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Ben121

Member Since: June 3, 2008

Country: United States

  • Product PGM-09825 | about 8 months ago

    This doesn’t work. 3 people at our hackerspace have spent hours on this programmer. do yourself a favor - find something else. drivers flash blind cmd windows then nothing.

  • Product COM-11694 | about 11 months ago

    A spot welder heats the joint itself by passing a large current (the less connected, the higher the electrical friction), These igniters will only create heat on the outside surfaces of the joined material so I doubt you’ll be happy with the results.

  • News - According to Pete - Spect… | last year

    This is a good application, grippers generally, and grippers with sense built-in. Optical sensors and capacitive sensors can help a griper find its target before knocking over a glass of milk for example, while pressure sensors can balance the fine line between crush and slip.

    even more cool; a base board with cap sense transmit, a silicon layer, and a contact layer with cap sense, allowing the base to detect the position of the sense layer, and thus the compression of the silicon /in 3D/ thus providing the critical - is this slipping? feedback.

  • News - According to Pete - Spect… | last year

    There is a common thread. I would build a wrist length arduino with bluetooth, accel, and rgb leds - bt optional for cost. This would allow a platform for wearable input and output with internet access via phone bluetooth, personal pov, hackable con tickets, etc… also useful for small uav/quads with optional gyro, pen electronics, and similar wearable circuits. The real value is a companion suite of popular BOB boards in compatible footprint (Direct board to board soldering for minimal thickness, common I2C bus etc…).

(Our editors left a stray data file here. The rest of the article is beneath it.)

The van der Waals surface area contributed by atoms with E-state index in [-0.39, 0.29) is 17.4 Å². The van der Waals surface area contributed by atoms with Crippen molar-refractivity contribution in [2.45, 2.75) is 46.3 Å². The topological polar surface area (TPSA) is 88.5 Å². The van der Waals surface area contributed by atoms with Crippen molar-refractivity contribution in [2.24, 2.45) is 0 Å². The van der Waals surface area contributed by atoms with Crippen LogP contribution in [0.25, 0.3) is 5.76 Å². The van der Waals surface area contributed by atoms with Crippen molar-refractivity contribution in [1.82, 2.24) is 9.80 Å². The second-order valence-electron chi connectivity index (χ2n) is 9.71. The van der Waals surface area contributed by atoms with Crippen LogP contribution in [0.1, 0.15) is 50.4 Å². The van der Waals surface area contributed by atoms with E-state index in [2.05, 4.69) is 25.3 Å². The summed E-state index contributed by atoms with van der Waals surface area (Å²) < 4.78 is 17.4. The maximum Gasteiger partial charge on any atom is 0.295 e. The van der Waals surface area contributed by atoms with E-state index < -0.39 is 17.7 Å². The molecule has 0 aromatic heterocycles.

• Tutorial - The FCC and Open Source Hardware | about a year ago

    I’m familiar with that - Lived in Ukraine. Mostly they tax tech like a luxury, so they don’t want you competing with an untaxed laptop.

    Not the model I’d want to follow. Not sure ignoring it is the answer.

  • Tutorial - The FCC and Open Source Hardware | about a year ago

    That’s cool. I agree on the Risk; just wish FCC fines weren’t part of that risk. I’d like to see the Gov helping people rather than throwing millstone into the machinery.

  • Tutorial - The FCC and Open Source Hardware | about a year ago

    Ironically, the individual micro-controllers aren’t regulated by the FCC. Neither is cool rendering software - so let’s delete those paragraphs from the argument.

    What’s left is a. a real decline in US manufacturing AND innovation (ie Sony) The “incomplete” caveat is pretty sucky - yeah maybe it leaves some opportunities for Sparkfun, but it cuts out a whole host of small boards which might serve a complete thought.

    I think a lot of hobbyists went to the Internet, and now the internet is re enabling hardware hobby.

    There are many reasons tech is moving away from the US. the FCC doesn’t need to help push.

  • Tutorial - The FCC and Open Source Hardware | about a year ago